Source: The County of Fulton - A History of Fulton County, Ohio - Publ.: Madison, Wis. Northwestern Historical Association - 1905 - Page 655
Contributed By: Bob Weaver
  SYLVESTER GREEN, a prominent farmer and popular citizen of Royalton township, was born in Fairfield township, Lenawee county, Mich., on the 28th of June, 1843, and is a son of James and Eliza (McConnell) Green, both of whom were born near the city of Belfast, Ireland, where they were reared and where their marriage was solemnized in the year 1830.  In the same year they left the Emerald Isle and set bravely forth to establish for themselves a home in America.  They remained several years in the State of New York, and then came to Toledo, Ohio, where the father secured employment in connection with the construction of the Maumee canal.  He was thus engaged about one year and then settled in Fairfield township, Lenawee county, Mich., where, in 1840, he purchased forty acres of land, retaining possession of the same about two years, in the same township.  This latter farm he reclaimed and improved and there were both he and his wife continued to reside until his death, which occurred in Sept. 1888, at which time he was seventy-nine years of age.  His widow still survives and has reached (1905) the venerable age of ninety-one years.  They became the parents of ten children, of whom six attained years of maturity - Eliza, James Henry, Sylvester, William, Rachel and George.  Eliza, who is deceased, was the wife of Edwin Smith, and Rachel is the wife of Richard N. MillerSylvester Green had an adequate experience in strenuous work during his boyhood and youth, since he aided in the reclaiming and cultivation of the pioneer homestead, in Fairfield township, Lenawee county, Mich., and his educational training was limited to the somewhat primitive schools of the locality and period.  He continued to remain at the parental home until his marriage, in 1869, when he purchased a farm of eighty acres in his native township, where he continued to reside until 1875, when he purchased forty acres there and then came to Royalton township, Fulton county, where he purchased forty acres, in Section 9, later adding forty acres of adjacent land, clearing a considerable portion of the place from the wild condition, and he has continued to add to his landed estate from time to time until he now owns three hundred and six acres, lying in Royalton township and across the Michigan line in his native township of Fairfield.  It includes also the little homestead of twenty-six and one-half acres where he now resides, a portion of the same being within the corporate limits of the village of Lyons, where he has an attractive home and where he has maintained his residence since the autumn of 1902, being practically retired, though still having a general supervision of his extensive farming interests.  He is a stalwart Republican and has been incumbent of minor offices in his township, including that of land-appraiser.  He is affiliated with Lyons Lodge No. 622, I. O. O. F., and with the adjunct organization, the Daughters of Rebekah, of which latter Mrs. Green also is a member.  He and his wife are prominent members of the Lyons Christian church, in which he is a deacon.  Mr. Green has been three times married.  Aug. 9, 1869, he wedded Miss Lavina Catlin, daughter of Burge Catlin, of Norwalk, Ohio, and she died in 1878, leaving two children - "Almon B., who married Miss Fannie Oaks; and Mary L., who is the wife of Arthur Wood.  For his second wife Mr. Green married Miss Eliza Catlin, sister of his first wife, and she died in 1887, leaving no children.  He later married his present wife, whose maiden name was Celia Catlin and who is likewise a sister of the two former wives of Mr. Green.  No children have been born of this union.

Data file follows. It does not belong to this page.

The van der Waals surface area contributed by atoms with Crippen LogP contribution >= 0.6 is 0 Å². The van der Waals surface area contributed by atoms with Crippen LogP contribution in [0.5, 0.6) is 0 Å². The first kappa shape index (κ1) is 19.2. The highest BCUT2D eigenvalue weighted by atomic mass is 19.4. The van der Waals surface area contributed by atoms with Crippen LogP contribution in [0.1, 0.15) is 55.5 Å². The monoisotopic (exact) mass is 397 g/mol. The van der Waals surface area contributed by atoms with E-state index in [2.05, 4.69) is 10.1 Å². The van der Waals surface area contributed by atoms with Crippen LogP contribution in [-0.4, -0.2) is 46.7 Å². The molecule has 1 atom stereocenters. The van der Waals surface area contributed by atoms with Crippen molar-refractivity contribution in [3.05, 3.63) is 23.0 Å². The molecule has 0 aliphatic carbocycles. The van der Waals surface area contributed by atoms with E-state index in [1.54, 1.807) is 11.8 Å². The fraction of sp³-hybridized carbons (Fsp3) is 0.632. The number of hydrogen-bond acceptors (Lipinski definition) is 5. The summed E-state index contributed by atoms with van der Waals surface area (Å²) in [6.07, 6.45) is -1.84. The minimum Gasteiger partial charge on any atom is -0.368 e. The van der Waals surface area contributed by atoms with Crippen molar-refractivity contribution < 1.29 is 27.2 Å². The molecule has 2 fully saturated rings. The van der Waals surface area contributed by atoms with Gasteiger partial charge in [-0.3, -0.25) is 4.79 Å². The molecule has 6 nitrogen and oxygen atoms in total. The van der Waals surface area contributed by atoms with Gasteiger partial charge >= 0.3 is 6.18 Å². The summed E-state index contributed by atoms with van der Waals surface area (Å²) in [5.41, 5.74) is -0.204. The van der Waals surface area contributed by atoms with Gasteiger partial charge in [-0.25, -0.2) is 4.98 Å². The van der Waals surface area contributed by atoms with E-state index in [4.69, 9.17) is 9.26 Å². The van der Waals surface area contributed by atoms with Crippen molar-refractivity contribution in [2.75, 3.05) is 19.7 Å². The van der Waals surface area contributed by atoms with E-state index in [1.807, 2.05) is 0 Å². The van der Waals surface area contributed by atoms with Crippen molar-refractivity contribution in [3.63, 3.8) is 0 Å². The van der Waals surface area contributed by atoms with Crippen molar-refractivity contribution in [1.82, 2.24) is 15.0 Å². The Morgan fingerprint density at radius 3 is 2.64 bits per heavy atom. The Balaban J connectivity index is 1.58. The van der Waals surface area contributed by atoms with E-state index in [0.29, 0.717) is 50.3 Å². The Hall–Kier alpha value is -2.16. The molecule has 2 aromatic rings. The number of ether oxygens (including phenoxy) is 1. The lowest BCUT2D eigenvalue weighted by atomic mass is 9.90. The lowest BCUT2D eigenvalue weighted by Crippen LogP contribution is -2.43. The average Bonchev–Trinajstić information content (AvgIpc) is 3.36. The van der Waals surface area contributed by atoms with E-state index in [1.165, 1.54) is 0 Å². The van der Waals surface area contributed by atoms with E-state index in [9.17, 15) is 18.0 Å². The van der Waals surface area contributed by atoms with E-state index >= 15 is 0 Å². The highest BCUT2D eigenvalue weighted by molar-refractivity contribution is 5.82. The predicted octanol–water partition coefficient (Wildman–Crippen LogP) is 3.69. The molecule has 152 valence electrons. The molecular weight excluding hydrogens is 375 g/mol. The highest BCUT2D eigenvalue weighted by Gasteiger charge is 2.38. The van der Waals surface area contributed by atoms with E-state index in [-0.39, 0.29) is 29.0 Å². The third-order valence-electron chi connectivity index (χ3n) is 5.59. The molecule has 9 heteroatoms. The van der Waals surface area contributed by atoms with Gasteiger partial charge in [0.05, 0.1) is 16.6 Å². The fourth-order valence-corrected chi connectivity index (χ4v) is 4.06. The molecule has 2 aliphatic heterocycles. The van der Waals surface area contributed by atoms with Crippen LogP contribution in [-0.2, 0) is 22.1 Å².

Source: The County of Fulton - A History of Fulton County, Ohio - Publ.: Madison, Wis. Northwestern Historical Association - 1905 - Page 389